Meg Ronan’s “The Obligatory Garnish Argument”

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the obligatory garnish argument
by Meg Ronan
from Spring Gun Press

Meg Ronan sent this to me months ago, but when it arrived I was moving and it was packed up before I even knew what it was.

What it is is the obligatory garnish argument, which sounds like the best Guns n Roses album ever. Not that, though. Instead it is a book of little tiny word nuggets to rearrange your mindspace, like:

the obligatory garnish argument

this glob drought          requires
liberal sub-global oxygen garden policy
here, take all my cable knits

Which is writing I like a lot, lot, but me personally I cannot read many in one sitting even though they’re not long and the book is not long. (Are there patterns to these pieces? How were they composed?) But Ronan, smart, inserts what I take to be found text that plays with the “are you still reading this” trope of tl;dr patterns. That’s what this book is! It’s a question about reading. “If you’re still reading this you’re pretty serious about your car audio.” It’s a thing about endurance. It’s a question about beauty.

“Don’t read any further.” “Stop suffering.”

the obligatory garnish argument

born for this barging this constant charitable
luxury mirage        more serious shards please
change me for the ragged flora and the boredom

I don’t endure poems like that! I refresh myself with them. Poems like that hand me back the thoughts I had that I didn’t get. I like what Sandra Doller says in her blurb, “What happens when text is filtered through the meaning machine? What will stem the exhausting tide of linguistic proliferation?” This! Henry Miller referred to “the sieve through which my anarchy strains, resolves itself into words.”

Check it out.

From the failed head shot bin

With Chouchou

I had to provide a photo of myself for a thing, which is never fun. Cameras steal souls. I think I get why so many authors have lame head shots; it’s an awful thing to try deliberately to “capture” your identity. I found that the more I tried, the less recognizable I became to myself. This doesn’t seem to be the case for cats.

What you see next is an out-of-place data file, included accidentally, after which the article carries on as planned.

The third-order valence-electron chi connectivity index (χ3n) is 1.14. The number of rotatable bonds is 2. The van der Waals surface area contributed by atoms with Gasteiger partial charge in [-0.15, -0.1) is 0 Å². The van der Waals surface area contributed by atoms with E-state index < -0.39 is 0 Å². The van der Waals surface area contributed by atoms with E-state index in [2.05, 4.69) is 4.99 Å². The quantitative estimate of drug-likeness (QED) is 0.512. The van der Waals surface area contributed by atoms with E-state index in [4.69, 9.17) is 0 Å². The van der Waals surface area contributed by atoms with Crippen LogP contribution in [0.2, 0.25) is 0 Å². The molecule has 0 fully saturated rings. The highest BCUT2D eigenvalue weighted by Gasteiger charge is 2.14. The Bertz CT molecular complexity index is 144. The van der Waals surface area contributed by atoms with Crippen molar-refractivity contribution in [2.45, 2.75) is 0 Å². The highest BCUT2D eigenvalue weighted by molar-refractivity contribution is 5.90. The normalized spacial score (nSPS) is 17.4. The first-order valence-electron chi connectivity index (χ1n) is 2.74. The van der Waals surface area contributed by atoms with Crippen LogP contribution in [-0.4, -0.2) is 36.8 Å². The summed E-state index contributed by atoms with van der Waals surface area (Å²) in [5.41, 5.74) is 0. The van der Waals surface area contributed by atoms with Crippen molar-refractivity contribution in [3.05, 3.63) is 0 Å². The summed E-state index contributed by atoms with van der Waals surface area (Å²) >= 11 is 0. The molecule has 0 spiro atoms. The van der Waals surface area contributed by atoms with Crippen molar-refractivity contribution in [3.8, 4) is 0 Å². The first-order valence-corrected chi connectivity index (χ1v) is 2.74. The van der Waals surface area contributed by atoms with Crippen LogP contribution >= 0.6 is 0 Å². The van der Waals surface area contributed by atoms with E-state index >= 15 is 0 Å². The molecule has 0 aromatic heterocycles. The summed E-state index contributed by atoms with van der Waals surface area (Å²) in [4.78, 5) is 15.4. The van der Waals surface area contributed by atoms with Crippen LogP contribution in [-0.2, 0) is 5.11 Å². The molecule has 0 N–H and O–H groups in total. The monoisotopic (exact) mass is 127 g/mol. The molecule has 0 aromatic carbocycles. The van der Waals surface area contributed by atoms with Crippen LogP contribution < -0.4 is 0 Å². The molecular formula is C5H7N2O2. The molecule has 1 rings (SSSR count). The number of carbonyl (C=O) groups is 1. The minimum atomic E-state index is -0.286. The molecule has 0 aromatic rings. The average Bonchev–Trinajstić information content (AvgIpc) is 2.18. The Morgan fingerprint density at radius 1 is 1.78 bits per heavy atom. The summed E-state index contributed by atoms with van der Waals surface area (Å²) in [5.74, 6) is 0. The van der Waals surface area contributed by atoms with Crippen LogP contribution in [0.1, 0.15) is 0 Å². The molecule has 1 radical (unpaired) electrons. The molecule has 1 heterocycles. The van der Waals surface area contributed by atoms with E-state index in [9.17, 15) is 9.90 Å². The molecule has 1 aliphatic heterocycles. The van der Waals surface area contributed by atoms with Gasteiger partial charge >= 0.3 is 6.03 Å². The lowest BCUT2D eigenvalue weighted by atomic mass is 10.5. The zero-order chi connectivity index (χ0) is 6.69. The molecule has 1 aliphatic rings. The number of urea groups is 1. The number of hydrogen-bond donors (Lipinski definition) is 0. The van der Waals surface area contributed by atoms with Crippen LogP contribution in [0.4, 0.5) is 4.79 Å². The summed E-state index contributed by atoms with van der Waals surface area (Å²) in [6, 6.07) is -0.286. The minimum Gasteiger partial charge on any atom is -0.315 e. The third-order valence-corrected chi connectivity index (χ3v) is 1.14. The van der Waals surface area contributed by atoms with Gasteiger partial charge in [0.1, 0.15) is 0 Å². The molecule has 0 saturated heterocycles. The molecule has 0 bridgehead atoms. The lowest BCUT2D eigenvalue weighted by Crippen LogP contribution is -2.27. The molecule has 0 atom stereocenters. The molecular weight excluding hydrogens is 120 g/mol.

In other news, I am editing Everyday Genius this month, and yesterday I emailed a bunch of my favorite people and asked for whatever nonsense they wanted to send me, like whatever old thing they don’t work on anymore, or something scrawled off, or whatever, and great stuff is coming in. Got an amazing story by Gene Morgan. It’s making it fun again! The guest editors over the last couple years have been amazing. EG is a fascinating journal, having published 1385 posts (probably that’s like 1200 writers).

I just reread this essay of my own that I wrote in 2011 for Everyday Genius, about trying to remember a poem, and still couldn’t remember the poet.

I used to be a big blogger!

The Harbour Beyond the Movies by Luke Kennard

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The Harbour Beyond the Movies
by Luke Kennard
from Salt Publishing

My brother got me this book for Christmas, off my Amazon wish list. I didn’t even know I had one of those. But when I opened this present at Christmastime I was surprised that he’d gotten me such a deep-cut poetry book, something from 2007. That’s when he explained the wish list.

I put it on the wish list because Mairéad Byrne had Luke Kennard blurb her book, The Best of (What’s Left of) Heavenso I wanted to see what his stuff is like.

I like it a lot, of what I’ve read so far, which is a couple poems. Thanks bro!

Quarry Light by Claudia Smith

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Quarry Light
fiction by Claudia Smith
from Magic Helicopter Press

The mailman just dropped this off. It looks great. The design, inside is out, is excellent. There are six stories in the 120 page book. The cover painting is elegant. I just looked at the copyright page and there is a lot of information on it. On the back, MHP’s helicopter logo has fully grown on me.

A couple Barthelmes blurbed it. Steven said you should reckon with and celebrate her talent. Frederick said the stories are frightening and heartbreaking. Elizabeth Ellen said Claudia Smith is able to make you thirteen and terrified of everything.

I haven’t read it yet but maybe I’ll save it until when the power goes out on some stormy night this winter.

Gigantic Failures by Mark Cronin

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Gigantic Failures
by Mark Anthony Cronin
from Small Victories Press